Council hears request for backyard hens

Debate revived by supporters

Jill Schramm/MDN Bailee Saltzman speaks to the Minot City Council Monday in support of allowing backyard chickens in Minot.

Six years after city council members decided against chickens in Minot, additional advocates for backyard hens are again requesting the idea to get another look.

Bailee Saltzman of Minot, who spoke at Monday’s Minot City Council meeting, said she has collected 257 signatures of support for backyard chickens so far.

She spoke to address concerns raised regarding chickens since council members were contacted a few months ago about changing the animal ordinance. She addressed noise and talked about the importance of taking the right precautions to avoid disease and predator attraction. She said hens are more than pets in providing eggs, so owners are motivated to ensure they are clean, healthy and safe.

She said she contacted the City of Fargo, which allows hens, and learned problems are a handful a year and mainly regarding a loose chicken or question about coop compliance. She contacted Mandan, where the animal control officer reported calls about chickens are rare.

“I also don’t think if we allowed it that we’d suddenly get a whole bunch of people having chickens in their yards. In Fargo, they only had 17 active permits last year – 28 the year before that. Mandan averages around 15 permits each year,” Saltzman said. “I’m sure there are people that don’t get permits when they should, but even if that number was doubled, in Fargo that’s only 50 to 60 homes.”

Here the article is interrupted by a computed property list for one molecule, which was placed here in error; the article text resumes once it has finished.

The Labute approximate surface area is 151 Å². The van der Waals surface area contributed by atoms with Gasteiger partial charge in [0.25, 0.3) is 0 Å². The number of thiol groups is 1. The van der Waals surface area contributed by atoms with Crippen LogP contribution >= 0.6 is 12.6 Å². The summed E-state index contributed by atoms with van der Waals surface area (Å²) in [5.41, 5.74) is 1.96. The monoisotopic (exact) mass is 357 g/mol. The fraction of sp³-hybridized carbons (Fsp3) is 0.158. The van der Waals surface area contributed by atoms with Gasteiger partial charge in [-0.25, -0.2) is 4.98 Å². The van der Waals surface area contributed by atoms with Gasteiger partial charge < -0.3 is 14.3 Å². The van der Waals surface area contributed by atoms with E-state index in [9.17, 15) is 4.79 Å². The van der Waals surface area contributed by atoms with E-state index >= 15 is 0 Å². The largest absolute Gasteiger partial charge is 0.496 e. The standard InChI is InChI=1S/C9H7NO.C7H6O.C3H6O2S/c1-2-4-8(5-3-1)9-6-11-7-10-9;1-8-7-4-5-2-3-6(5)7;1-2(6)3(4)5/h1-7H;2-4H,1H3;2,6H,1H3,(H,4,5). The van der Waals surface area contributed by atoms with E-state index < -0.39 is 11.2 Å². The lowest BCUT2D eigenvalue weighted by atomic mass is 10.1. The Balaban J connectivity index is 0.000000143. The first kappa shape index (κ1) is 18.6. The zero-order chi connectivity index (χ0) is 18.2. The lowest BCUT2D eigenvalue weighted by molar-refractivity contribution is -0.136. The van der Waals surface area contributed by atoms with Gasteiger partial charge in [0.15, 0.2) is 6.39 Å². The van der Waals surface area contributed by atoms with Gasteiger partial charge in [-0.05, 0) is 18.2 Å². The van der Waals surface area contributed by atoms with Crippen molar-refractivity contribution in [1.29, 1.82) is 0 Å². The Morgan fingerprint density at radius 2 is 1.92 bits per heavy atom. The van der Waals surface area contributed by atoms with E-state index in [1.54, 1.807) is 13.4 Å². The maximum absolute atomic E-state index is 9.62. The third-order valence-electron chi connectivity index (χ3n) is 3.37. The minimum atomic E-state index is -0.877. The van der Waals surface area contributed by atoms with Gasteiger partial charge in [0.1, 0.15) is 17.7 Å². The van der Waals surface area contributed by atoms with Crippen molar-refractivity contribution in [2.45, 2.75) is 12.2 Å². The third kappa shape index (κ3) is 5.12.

Opposition came from Elizabeth Hoppman of Minot, who raised many of the concerns discussed by Saltzman. She reminded the council of the 5-2 vote in 2017 that defeated a proposed chicken ordinance.

“A large number of the citizens of Minot, in 2017 and now, do not want to live next door to live chickens. Even from people with backyard chickens, the cons outweigh the pros two to one. My main concern with regard to the cons is property values,” Hoppman said. “Would we buy a house that had a chicken coop or chicken coops next door? My answer would be a definitive ‘no.'”

Council member Lisa Olson voiced hesitancy about reviving issues settled in the past, whether backyard hens or the strip club ordinance also discussed Monday.

“I’m not making these comments to say that we can’t ever look at them again because I think it is important that we do look at them on a timely basis. But I think it’s also important to note that many of those opinions have not changed over the last six or seven years. And so, if we are going to open up discussion on these ordinances, I kind of anticipate that we’re going to have the same response,” she said. “If we are going to do that, it should be, as the city manager had recommended, that we look at it very comprehensively, we take our time and we make the right decisions. Because if we start making decisions based on one situation, I think we’re going to get ourselves into trouble.”

Council member Paul Pitner responded it is healthy to take a second look.

“My mind has changed on many topics over the years – and sometimes it hasn’t,” he said. “I just want to make sure that we are open to looking at things and if people from the community want us to look at things or want us to take up issues, that we do our best and our due diligence to hear them out and we don’t just dismiss them and say we already talked about that.”

The council took no action Monday related to backyard hens.


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